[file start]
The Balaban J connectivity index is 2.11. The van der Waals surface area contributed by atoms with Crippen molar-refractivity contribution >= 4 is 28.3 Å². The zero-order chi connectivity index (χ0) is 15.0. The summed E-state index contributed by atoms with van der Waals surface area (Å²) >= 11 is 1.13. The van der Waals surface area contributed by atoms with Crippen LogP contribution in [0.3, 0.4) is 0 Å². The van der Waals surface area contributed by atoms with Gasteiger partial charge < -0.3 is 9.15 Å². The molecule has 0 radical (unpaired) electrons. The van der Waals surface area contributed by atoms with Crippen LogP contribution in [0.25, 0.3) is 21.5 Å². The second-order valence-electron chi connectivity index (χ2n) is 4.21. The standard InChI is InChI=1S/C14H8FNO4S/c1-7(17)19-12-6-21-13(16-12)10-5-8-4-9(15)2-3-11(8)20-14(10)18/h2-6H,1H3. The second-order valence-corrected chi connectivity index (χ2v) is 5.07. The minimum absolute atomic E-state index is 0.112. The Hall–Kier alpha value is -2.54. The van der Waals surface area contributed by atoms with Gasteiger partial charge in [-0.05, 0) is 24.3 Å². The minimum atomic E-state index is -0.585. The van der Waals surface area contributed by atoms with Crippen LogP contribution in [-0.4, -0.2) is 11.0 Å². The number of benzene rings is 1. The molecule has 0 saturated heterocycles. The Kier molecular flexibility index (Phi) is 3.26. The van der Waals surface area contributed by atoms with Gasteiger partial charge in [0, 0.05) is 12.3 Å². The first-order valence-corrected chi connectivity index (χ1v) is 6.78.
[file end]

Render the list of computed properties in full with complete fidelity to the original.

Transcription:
The Balaban J connectivity index is 2.11. The van der Waals surface area contributed by atoms with Crippen molar-refractivity contribution >= 4 is 28.3 Å². The zero-order chi connectivity index (χ0) is 15.0. The summed E-state index contributed by atoms with van der Waals surface area (Å²) >= 11 is 1.13. The van der Waals surface area contributed by atoms with Crippen LogP contribution in [0.3, 0.4) is 0 Å². The van der Waals surface area contributed by atoms with Gasteiger partial charge < -0.3 is 9.15 Å². The molecule has 0 radical (unpaired) electrons. The van der Waals surface area contributed by atoms with Crippen LogP contribution in [0.25, 0.3) is 21.5 Å². The second-order valence-electron chi connectivity index (χ2n) is 4.21. The standard InChI is InChI=1S/C14H8FNO4S/c1-7(17)19-12-6-21-13(16-12)10-5-8-4-9(15)2-3-11(8)20-14(10)18/h2-6H,1H3. The second-order valence-corrected chi connectivity index (χ2v) is 5.07. The minimum absolute atomic E-state index is 0.112. The Hall–Kier alpha value is -2.54. The van der Waals surface area contributed by atoms with Gasteiger partial charge in [-0.05, 0) is 24.3 Å². The minimum atomic E-state index is -0.585. The van der Waals surface area contributed by atoms with Crippen LogP contribution in [-0.4, -0.2) is 11.0 Å². The number of benzene rings is 1. The molecule has 0 saturated heterocycles. The Kier molecular flexibility index (Phi) is 3.26. The van der Waals surface area contributed by atoms with Gasteiger partial charge in [0, 0.05) is 12.3 Å². The first-order valence-corrected chi connectivity index (χ1v) is 6.78.